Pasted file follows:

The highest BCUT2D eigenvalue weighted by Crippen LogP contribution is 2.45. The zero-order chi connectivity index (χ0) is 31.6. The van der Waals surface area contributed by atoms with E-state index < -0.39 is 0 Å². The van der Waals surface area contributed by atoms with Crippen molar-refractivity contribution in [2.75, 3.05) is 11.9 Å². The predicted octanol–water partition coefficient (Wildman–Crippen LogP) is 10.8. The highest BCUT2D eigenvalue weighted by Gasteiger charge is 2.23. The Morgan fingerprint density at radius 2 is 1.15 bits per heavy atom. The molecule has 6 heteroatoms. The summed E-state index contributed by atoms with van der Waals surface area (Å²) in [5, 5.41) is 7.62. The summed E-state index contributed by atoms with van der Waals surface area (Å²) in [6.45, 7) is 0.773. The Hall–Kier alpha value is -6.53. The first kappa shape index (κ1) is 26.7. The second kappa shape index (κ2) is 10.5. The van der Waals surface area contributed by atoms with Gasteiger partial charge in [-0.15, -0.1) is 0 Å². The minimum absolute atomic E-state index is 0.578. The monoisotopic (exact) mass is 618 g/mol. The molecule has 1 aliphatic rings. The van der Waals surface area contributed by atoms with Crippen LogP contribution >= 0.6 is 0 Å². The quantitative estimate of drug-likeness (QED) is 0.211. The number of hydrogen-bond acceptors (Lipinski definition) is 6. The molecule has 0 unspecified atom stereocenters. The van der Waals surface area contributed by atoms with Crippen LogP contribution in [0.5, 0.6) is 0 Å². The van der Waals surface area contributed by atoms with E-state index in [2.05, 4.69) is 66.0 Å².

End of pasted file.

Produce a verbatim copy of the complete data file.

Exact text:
The highest BCUT2D eigenvalue weighted by Crippen LogP contribution is 2.45. The zero-order chi connectivity index (χ0) is 31.6. The van der Waals surface area contributed by atoms with E-state index < -0.39 is 0 Å². The van der Waals surface area contributed by atoms with Crippen molar-refractivity contribution in [2.75, 3.05) is 11.9 Å². The predicted octanol–water partition coefficient (Wildman–Crippen LogP) is 10.8. The highest BCUT2D eigenvalue weighted by Gasteiger charge is 2.23. The Morgan fingerprint density at radius 2 is 1.15 bits per heavy atom. The molecule has 6 heteroatoms. The summed E-state index contributed by atoms with van der Waals surface area (Å²) in [5, 5.41) is 7.62. The summed E-state index contributed by atoms with van der Waals surface area (Å²) in [6.45, 7) is 0.773. The Hall–Kier alpha value is -6.53. The first kappa shape index (κ1) is 26.7. The second kappa shape index (κ2) is 10.5. The van der Waals surface area contributed by atoms with Gasteiger partial charge in [-0.15, -0.1) is 0 Å². The minimum absolute atomic E-state index is 0.578. The monoisotopic (exact) mass is 618 g/mol. The molecule has 1 aliphatic rings. The van der Waals surface area contributed by atoms with Crippen LogP contribution >= 0.6 is 0 Å². The quantitative estimate of drug-likeness (QED) is 0.211. The number of hydrogen-bond acceptors (Lipinski definition) is 6. The molecule has 0 unspecified atom stereocenters. The van der Waals surface area contributed by atoms with Crippen LogP contribution in [0.5, 0.6) is 0 Å². The van der Waals surface area contributed by atoms with E-state index in [2.05, 4.69) is 66.0 Å².